Vast Implications – Scientists Develop Novel Technique To Form Human Artificial Chromosomes

Chromosomes Illustration

The University of Pennsylvania researchers have achieved a major breakthrough in human artificial chromosome technology, developing a new method that simplifies the construction of HACs. This innovation promises to speed up DNA research and could significantly impact gene therapy and biotechnology, offering a reliable alternative to current gene delivery systems and broadening the potential for genetic engineering across various fields.

Researchers indicate that this technique will enhance lab research efficiency and broaden the scope of gene therapy.

Human artificial chromosomes (HACs) that function within human cells hold the potential to revolutionize gene therapies, including treatments for certain cancers, and have numerous laboratory uses. However, significant technical challenges have impeded their progress.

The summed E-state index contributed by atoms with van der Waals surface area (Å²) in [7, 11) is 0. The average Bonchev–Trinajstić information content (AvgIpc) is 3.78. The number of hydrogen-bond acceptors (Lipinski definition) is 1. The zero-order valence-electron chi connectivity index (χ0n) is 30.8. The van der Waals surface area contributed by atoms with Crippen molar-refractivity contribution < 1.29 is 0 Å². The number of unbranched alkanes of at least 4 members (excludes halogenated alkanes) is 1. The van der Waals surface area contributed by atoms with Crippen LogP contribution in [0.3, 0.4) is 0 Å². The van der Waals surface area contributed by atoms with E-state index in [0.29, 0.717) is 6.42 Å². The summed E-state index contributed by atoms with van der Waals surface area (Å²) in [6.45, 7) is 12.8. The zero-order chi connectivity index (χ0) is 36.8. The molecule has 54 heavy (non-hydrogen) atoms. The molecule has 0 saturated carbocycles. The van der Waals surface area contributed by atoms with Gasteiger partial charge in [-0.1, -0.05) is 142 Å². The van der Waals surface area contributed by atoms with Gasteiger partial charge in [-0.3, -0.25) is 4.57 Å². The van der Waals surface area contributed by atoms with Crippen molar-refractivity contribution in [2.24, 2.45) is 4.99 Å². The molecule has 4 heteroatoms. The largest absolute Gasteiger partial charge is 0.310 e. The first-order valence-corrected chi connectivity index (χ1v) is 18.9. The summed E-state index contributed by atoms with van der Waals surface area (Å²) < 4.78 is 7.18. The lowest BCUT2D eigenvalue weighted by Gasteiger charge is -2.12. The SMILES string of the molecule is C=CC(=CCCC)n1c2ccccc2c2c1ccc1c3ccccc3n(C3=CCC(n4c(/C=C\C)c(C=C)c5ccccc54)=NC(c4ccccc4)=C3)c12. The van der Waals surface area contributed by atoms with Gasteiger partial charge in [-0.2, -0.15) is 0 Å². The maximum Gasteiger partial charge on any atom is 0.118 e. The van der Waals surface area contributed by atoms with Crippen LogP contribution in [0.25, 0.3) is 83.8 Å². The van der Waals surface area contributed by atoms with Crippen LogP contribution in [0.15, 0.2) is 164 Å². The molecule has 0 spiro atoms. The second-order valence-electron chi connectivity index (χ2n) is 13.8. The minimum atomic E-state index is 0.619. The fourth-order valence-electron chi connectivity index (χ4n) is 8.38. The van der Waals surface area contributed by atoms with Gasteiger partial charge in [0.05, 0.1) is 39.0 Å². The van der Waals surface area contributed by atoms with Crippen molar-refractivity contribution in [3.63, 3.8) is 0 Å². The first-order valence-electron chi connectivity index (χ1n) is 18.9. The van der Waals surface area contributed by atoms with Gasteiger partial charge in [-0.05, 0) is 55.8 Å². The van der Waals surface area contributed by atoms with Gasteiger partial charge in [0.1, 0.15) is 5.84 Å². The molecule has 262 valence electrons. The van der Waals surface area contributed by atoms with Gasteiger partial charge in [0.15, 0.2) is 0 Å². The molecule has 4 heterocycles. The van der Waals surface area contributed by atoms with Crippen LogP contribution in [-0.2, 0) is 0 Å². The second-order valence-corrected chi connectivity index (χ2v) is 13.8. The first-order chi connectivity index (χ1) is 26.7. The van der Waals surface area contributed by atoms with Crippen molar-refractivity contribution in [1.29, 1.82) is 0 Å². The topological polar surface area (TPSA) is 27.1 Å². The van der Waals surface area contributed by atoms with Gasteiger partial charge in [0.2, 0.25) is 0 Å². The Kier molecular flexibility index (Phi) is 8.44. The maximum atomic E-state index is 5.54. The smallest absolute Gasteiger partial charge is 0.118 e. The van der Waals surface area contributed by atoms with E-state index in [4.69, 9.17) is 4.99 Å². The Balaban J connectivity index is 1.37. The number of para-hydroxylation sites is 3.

Now a team led by researchers at the Perelman School of Medicine at the University of Pennsylvania has made a significant breakthrough in this field that effectively bypasses a common stumbling block.

In a study recently published in Science, the researchers explained how they devised an efficient technique for making HACs from single, long constructs of designer DNA. Prior methods for making HACs have been limited by the fact that the DNA constructs used to make them tend to join together—“multimerize”—in unpredictably long series and with unpredictable rearrangements. The new method allows HACs to be crafted more quickly and precisely, which, in turn, will directly speed up the rate at which DNA research can be done. In time, with an effective delivery system, this technique could lead to better-engineered cell therapies for diseases like cancer.

Overhauling HAC Design

“Essentially, we did a complete overhaul of the old approach to HAC design and delivery,” said Ben Black, PhD, the Eldridge Reeves Johnson Foundation Professor of Biochemistry and Biophysics at Penn. “The HAC we built is very attractive for eventual deployment in biotechnology applications, for instance, where large-scale genetic engineering of cells is desired. A bonus is that they exist alongside natural chromosomes without having to alter the natural chromosomes in the cell.”